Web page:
E02 Morad Hameed on Process-Mapping in ACS

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Chad Ball  00:15

Welcome to Cold Steel, the Canadian Journal of Surgery podcast with your hosts Ameer Farooq and Chad Ball. The goal of the CJS podcast is threefold. The first is to highlight the best research currently being completed by Canadian surgeons. Second is to offer educational topics for both surgeons and trainees alike. And most importantly, the third goal is to inspire discussion, thoughts, creativity and career development in all Canadian surgeons. We hope you enjoy it.

Ameer Farooq  00:51

I’m honored to introduce Dr. Morad Hameed. Dr. Morad Hameed is a trauma surgeon an intensivist at the Vancouver General Hospital, and an Assistant Professor of Surgery at the University of British Columbia. He completed medical school and surgical residency at the University of Alberta, graduate studies in public health at Harvard University, and fellowships in trauma, surgery and surgical critical care at the University of Miami. He spent three years on surgical faculty at the University of Calgary before moving to Vancouver. His research focuses on systems of trauma care, and acute care surgery. Once again, Dr. Hameed, thanks very much for the privilege of having you on the podcast. Let’s just let’s jump right in. We wanted to talk about your paper that you actually identified, which was “Process mapping as a framework for performance improvement in emergency general surgery.” Can you take us through this paper, and why you like this paper so much, and how this work that you’ve done could be extrapolated elsewhere?

Morad Hameed  01:51

Yeah, first of all, Ameer and Chad, thank you so much for the privilege of having me on my first podcast, and it’s a thrilling thing to be here. And thank you for asking about the paper we wrote on process mapping. So, my background is, is trauma surgery. And as you know, trauma surgery is a very process-driven specialty, the way that trauma is able to adjust for uncertainty and complexity is by developing standard processes for everything. And so that’s always my perspective on uncertainty, complexity, chaos has always been standardization, and so very much the philosophy of trauma care.  Trauma providers, trauma care providers, tend to see the patient journey as a long, linear process or a continuum of care that starts even before the point of injury, but then spans the injury and the prehospital care, the acute care, surgery, critical care, rehabilitation, etc. And we wanted to apply this type of process perspective to acute care surgery, which is similarly has a certain amount of complexity and uncertainty and unpredictability. And we decided to map the process of a standard emergency general surgery encounter. And we picked small bowel stretching as a common emergency general surgery diagnosis. And we selected about 100 patients with small bowel obstructions who presented to our emergency department, and we mapped their process in detail, and to see if we could identify variations in process or variations in practice or bottlenecks in the process. And it was fascinating to see that even something that we’ve seen thousands of times before, like small bowel obstruction, there’s a tremendous amount of variability inherent in the process. And so, for example, a time to CT scan could have a standard deviation of like plus or minus six hours to get to CT. So, for a standard test for a common condition, why is there so much variability? So that’s what the paper was about. It was just trying to introduce the notion of or the perspective of process mapping for complex processes. And what we didn’t know at the time is that there’s an entire field of industrial engineering that is dedicated to a careful analysis of process and reduction of variability in process, and we discovered the work of Shewhart and Deming, who are early industrial engineers and statisticians, and we sort of examine a concept that, if you take a complex process and divide it into micro-steps and measure variability, there is a certain amount of unnecessary variation in each step, and if variation can be reduced at each step, the process becomes better, and then the outcomes become better. And so, starting to look at health care as a series of micro-steps, each with inherent variability, maybe one can start to optimize the process of patient experience, and most importantly, the outcomes. So, there’s a strong link to industrial engineering, which we found to be very fascinating.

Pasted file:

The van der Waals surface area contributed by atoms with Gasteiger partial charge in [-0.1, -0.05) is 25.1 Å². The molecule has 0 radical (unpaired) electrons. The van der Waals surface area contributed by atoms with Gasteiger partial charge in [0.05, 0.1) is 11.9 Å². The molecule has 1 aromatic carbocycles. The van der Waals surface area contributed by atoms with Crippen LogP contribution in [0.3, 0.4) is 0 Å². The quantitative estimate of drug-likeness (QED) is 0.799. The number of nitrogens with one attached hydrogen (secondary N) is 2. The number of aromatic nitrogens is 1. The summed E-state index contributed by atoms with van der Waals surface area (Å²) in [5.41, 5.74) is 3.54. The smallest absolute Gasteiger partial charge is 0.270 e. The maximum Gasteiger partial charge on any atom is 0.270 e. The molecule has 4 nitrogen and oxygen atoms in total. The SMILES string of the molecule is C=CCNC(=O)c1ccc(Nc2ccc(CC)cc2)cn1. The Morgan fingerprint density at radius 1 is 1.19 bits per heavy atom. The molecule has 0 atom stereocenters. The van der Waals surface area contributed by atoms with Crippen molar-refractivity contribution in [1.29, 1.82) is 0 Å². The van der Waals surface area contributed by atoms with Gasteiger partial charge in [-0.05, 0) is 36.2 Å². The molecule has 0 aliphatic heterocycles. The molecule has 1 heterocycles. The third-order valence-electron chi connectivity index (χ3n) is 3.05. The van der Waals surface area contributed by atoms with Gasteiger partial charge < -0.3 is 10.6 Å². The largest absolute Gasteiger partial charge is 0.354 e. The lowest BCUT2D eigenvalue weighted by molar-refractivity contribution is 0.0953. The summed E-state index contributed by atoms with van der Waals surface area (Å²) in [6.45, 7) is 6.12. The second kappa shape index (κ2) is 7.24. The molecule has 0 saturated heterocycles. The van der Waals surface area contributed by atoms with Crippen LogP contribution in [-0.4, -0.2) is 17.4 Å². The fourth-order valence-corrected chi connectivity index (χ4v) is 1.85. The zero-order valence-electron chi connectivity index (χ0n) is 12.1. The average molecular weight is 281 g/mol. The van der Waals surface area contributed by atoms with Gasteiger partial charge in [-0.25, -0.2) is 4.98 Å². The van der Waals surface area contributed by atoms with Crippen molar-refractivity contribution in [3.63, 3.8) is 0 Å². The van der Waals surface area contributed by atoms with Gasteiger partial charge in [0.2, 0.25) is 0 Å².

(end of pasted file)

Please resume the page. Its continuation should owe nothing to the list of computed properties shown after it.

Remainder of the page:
Ameer Farooq  05:46

Can you walk us through the paper? How did you design it? Who were the patients that you chose? And just walk us through the paper a little bit.

Morad Hameed  05:57

Yeah, well, it’s a simple paper, very simple. We just picked 100 patients with small bowel obstruction requiring surgery and then a cohort that was managed nonoperatively. And my resident, who was the lead author of the paper, Kristin DeGirolamo, she then with a team that we put together, that includes one of our new surgical residents, Karan D’Souza, started to measure the steps, started to first break down the experience of a patient with small bowel obstruction into discrete steps. And then we started measuring time intervals to each step, and essentially created a process map for an individual process map for every patient. And we represented those maps graphically. And basically, with that sort of, the visual presentation of data, we could start to identify variations and process bottlenecks and gaps in process. And then we start to quantify that just using some simple statistical analyses. And then, essentially, the conclusion was that something so common as small bowel obstruction has a tremendous amount of inherent process variation. And our hypothesis moving forward is that, that represents a significant opportunity to improve patient care and perhaps even patient outcomes, because if we can reduce variability, we can improve the process and improve the outcomes.